Natural-disaster relief management succeeds or fails on the basis of the managers ability to gather, evaluate, and act on decentralized, informal knowledge of logistics, local needs, and changing circumstances. The case of the Hurricane Katrina relief effort suggests that commercial and non-profit networks are inherently better suited for grappling with the knowledge problem than are central government bureaucracies such as the Federal Emergency Management Agency.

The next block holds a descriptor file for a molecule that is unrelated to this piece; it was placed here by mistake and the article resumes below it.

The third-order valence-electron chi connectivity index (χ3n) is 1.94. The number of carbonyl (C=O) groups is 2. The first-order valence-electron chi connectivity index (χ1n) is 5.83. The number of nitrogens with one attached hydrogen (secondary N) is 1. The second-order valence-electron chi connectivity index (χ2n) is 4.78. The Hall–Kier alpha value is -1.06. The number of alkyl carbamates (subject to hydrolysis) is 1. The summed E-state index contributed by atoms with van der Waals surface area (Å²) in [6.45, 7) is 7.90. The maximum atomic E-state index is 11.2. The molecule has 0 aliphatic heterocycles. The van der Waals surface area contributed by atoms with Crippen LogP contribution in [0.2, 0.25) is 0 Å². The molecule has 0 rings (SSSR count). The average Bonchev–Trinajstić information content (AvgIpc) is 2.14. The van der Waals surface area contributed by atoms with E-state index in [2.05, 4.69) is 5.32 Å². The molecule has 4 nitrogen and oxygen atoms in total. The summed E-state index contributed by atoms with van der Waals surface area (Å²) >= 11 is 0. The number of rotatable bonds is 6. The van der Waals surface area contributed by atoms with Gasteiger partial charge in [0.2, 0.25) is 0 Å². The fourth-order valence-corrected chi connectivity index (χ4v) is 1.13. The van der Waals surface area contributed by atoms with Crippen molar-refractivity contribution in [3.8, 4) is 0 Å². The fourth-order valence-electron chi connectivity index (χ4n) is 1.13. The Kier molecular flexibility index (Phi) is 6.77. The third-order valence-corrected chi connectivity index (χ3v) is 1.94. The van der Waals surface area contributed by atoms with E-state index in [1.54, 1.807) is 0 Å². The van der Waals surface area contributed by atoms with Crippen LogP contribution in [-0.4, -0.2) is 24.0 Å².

|Other Independent Review articles by Peter T. Leeson|
|Spring 2005||Is Government Inevitable? Comment on Holcombes Analysis|
|Other Independent Review articles by Russell S. Sobel|
|Winter 2004||To Form a More Perfect Union: A New Economic Interpretation of the United States Constitution|